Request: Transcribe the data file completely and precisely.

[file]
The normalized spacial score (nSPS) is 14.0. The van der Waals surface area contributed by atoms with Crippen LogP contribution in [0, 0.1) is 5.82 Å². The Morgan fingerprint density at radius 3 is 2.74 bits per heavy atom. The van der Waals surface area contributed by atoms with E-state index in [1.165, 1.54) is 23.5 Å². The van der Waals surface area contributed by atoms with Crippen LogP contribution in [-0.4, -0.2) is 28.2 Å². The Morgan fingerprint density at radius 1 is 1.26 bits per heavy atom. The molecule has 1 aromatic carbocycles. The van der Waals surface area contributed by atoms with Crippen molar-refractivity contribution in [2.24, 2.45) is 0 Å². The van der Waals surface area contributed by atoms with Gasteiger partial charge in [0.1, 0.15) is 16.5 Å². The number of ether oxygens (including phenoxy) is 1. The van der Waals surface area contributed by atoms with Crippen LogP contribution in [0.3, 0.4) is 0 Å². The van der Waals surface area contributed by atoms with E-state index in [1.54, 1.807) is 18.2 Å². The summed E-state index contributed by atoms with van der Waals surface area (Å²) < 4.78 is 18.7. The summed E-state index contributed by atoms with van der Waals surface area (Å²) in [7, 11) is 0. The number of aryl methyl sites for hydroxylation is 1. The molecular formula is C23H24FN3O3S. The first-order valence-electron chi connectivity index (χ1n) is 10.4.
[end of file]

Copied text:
The normalized spacial score (nSPS) is 14.0. The van der Waals surface area contributed by atoms with Crippen LogP contribution in [0, 0.1) is 5.82 Å². The Morgan fingerprint density at radius 3 is 2.74 bits per heavy atom. The van der Waals surface area contributed by atoms with E-state index in [1.165, 1.54) is 23.5 Å². The van der Waals surface area contributed by atoms with Crippen LogP contribution in [-0.4, -0.2) is 28.2 Å². The Morgan fingerprint density at radius 1 is 1.26 bits per heavy atom. The molecule has 1 aromatic carbocycles. The van der Waals surface area contributed by atoms with Crippen molar-refractivity contribution in [2.24, 2.45) is 0 Å². The van der Waals surface area contributed by atoms with Gasteiger partial charge in [0.1, 0.15) is 16.5 Å². The number of ether oxygens (including phenoxy) is 1. The van der Waals surface area contributed by atoms with Crippen LogP contribution in [0.3, 0.4) is 0 Å². The van der Waals surface area contributed by atoms with E-state index in [1.54, 1.807) is 18.2 Å². The summed E-state index contributed by atoms with van der Waals surface area (Å²) < 4.78 is 18.7. The summed E-state index contributed by atoms with van der Waals surface area (Å²) in [7, 11) is 0. The number of aryl methyl sites for hydroxylation is 1. The molecular formula is C23H24FN3O3S. The first-order valence-electron chi connectivity index (χ1n) is 10.4.